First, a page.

The Dance of Physics: Developing a Conceptual Language for Physics Through Physical Movement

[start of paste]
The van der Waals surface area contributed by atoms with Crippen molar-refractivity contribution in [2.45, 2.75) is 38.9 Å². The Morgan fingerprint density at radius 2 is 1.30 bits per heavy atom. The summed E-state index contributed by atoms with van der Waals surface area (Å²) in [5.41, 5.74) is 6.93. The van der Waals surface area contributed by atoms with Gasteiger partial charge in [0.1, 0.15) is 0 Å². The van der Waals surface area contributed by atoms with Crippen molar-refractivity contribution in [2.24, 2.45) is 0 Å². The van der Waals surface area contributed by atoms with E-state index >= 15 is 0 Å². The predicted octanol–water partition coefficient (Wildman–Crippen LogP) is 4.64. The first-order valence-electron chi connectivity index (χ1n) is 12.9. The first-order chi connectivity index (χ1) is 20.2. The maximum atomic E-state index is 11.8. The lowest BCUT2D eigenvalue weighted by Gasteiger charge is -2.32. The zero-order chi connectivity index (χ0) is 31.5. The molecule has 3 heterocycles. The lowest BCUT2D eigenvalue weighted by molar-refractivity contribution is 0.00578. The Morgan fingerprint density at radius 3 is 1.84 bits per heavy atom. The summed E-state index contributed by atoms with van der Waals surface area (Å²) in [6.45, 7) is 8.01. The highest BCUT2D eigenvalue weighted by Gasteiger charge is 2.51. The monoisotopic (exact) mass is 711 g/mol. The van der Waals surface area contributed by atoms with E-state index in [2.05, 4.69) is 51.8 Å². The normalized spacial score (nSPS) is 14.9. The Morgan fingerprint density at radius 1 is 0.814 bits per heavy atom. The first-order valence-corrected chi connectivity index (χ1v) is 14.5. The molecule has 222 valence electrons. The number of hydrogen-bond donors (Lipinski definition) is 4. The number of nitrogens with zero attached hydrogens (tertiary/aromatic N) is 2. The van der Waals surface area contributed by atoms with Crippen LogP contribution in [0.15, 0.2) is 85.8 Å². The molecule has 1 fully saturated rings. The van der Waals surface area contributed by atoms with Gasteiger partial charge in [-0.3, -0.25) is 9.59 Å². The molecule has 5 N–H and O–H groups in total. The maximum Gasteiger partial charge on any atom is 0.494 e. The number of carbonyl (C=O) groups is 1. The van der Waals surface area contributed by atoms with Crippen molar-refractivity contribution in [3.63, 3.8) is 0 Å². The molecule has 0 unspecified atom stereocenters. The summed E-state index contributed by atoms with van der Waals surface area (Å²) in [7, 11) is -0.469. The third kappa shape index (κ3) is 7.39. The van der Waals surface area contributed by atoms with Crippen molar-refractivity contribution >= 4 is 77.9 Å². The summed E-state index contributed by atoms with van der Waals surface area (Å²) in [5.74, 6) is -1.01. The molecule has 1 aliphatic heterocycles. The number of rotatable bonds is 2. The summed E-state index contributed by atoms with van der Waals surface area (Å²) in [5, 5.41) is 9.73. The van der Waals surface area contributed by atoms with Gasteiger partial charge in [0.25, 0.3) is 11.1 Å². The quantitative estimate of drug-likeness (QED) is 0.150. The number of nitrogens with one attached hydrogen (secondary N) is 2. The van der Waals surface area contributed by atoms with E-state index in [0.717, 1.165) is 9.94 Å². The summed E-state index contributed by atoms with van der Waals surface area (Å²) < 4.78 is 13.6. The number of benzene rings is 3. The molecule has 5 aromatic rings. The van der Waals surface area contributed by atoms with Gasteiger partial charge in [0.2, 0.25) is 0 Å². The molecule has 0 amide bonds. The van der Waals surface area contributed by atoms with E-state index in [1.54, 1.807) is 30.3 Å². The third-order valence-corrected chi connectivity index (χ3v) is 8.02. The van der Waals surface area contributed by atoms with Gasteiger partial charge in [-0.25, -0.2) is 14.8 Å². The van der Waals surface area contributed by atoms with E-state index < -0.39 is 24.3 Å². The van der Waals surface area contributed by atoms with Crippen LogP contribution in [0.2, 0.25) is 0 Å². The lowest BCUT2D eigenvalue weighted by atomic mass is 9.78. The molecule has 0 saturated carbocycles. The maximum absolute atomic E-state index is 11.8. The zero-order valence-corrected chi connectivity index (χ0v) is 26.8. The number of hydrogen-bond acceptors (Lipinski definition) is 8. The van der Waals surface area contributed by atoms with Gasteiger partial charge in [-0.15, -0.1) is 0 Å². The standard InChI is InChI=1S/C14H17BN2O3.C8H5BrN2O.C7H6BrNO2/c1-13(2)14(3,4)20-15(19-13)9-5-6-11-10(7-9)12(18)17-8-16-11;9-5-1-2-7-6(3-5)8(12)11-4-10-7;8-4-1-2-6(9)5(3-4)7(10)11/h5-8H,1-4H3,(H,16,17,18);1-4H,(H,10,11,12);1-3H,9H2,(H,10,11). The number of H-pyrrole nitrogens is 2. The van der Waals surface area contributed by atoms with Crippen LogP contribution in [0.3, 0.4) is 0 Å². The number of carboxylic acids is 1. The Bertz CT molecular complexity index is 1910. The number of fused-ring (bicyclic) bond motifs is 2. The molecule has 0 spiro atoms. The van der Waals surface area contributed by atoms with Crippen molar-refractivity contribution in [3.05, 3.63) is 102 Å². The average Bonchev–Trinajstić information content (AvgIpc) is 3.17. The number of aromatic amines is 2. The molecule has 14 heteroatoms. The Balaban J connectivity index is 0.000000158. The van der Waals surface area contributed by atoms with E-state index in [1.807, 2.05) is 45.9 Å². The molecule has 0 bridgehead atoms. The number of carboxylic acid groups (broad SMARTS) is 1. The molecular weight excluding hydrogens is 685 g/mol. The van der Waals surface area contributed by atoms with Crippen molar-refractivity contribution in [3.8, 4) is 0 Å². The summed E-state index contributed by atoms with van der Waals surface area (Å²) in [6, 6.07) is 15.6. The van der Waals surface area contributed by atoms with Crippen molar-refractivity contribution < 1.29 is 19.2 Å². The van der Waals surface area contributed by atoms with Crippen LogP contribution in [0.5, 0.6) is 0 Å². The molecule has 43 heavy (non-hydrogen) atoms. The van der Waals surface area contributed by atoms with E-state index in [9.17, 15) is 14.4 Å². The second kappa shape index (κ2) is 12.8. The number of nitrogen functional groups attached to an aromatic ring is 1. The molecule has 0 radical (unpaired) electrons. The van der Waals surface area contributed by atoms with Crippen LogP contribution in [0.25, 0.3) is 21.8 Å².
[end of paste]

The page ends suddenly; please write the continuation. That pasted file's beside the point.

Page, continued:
As someone who teaches basic mechanics to hundreds of college students each year, I see again and again the frustration many students have in understanding and manipulating the symbolic constructions we use to describe motion, forces, particles, etc.  Beside standard mathematical notation (which is already challenging for many), the symbolic representation of physical quantities includes letters from both Latin and Greek alphabets, some of which are obvious to an English speaker (e.g., m for mass, F for force) and some of which are not (e.g., p for momentum, µ for the coefficient of friction), and none of which may be clear to someone accustomed to an Arabic or Chinese alphabet or spells mass as khối lượng (as the Vietnamese do).  There is also a fair deal of redundancy (e.g., g is used for both the surface gravity on Earth and for the mass unit of grams) that can lead to confusion. Most importantly, decoding this symbology draws mental energy away from understanding the underlying concepts, leading to the strange situation in which we end up teaching “concepts” and “problem solving” as distinct activities.  It is no wonder that most students decide Physics is just too hard.